Starting a business at 22 would be a tremendous endeavor for any young person, but the venture was even more extraordinary for Collette Divitto, who started Collettey’s Cookies in 2011. Collette was born with Down syndrome, and after being turned down for various jobs she decided to take her passion for baking from hobby to career. She started out selling her “Amazing Cookie” at just one grocery store, but after she was featured on a CBS News program in 2016, her business exploded. To date, Boston-based Collettey’s Cookies has sold over 180,000 cookies and now employs 13 people, several with disabilities. 





Tell us the story of how Collettey’s got started? 

I took baking classes as an elective in my sophomore year. I thought it would be helpful for when I lived on my own. I had no idea I was going to love it so much and be really good at it.




Is there a secret to baking the perfect cookie? 

Yes. Well, it is not really not a secret, but it’s all about patience and love. You have to take your time to measure perfectly and you have to love what you are doing.





What’s been the hardest thing about running your own business? What’s the most rewarding? 

The hardest thing about running a business is that you never stop thinking about it and how you can improve it. You worry about it making money. The most rewarding part is you get to give jobs to people who are struggling to find work, and you get to build a caring team in your company. And, of course all the lovely messages from my customers about how much they love my cookies. It makes me feel valuable and loved.




What’s it like to go viral? Are you surprised by the “fame?” 

It was a little confusing at first because for years I was always trying to fit in and be accepted. I was rejected and sometimes made fun of or teased. To wake up one day and have so many fans and followers was really confusing. Why now? Why couldn’t I have fans and friends before I started? I mean it’s great now, I get nice emails and messages everyday which makes me feel accepted and even admired, which I never thought would happen.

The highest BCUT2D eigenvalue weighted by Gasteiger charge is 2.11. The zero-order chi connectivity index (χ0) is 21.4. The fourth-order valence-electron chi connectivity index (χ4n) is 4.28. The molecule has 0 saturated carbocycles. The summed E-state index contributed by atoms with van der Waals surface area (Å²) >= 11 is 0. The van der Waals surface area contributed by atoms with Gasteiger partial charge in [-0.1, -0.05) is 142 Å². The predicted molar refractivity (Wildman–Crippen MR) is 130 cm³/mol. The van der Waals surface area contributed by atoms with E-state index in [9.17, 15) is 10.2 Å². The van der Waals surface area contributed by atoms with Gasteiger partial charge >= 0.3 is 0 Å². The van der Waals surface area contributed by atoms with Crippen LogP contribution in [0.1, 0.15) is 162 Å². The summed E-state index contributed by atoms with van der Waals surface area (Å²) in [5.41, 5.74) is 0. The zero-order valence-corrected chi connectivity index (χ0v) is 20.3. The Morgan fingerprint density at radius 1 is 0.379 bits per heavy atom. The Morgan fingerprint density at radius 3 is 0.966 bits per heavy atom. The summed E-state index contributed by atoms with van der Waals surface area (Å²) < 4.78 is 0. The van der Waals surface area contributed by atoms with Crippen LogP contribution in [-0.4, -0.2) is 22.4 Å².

Tell us about your employees. We know you make an effort to hire people of all different abilities. 

My employees are awesome! They are grateful and become a part of my team; we are like family. Giving someone a job that is struggling to be accepted and employed makes me so happy, because that was me just a few years ago.




What’s next for Collettey’s? 

I have a book coming out. I am writing a series of books for different ages that are based on my life and my experiences, which I hope will help others. I am also working on a documentary and I am determined to bring enough awareness to change the unemployment rate [for people with disabilities]. So many people with a labelled disability that are capable of work cannot find work or are underemployed. This is so upsetting to me I want to use my platform to change this.

I also want to open other baking locations with other organizations to keep employing across the country. Every cookie I make represents jobs.





What are your goals, beyond the cookie business? 

It’s always about family for me. To spend more time with them, travel to my wish-list places, give back to my mom and take care of her. On a fun note, I’d love to be in a movie! 




What’s the message you want to give the world about people with Down syndrome – or any other special needs? 

There are a few things I always say:

No matter who you are you CAN make a difference in this world.

Don’t let people get you down.

Always want the best for you!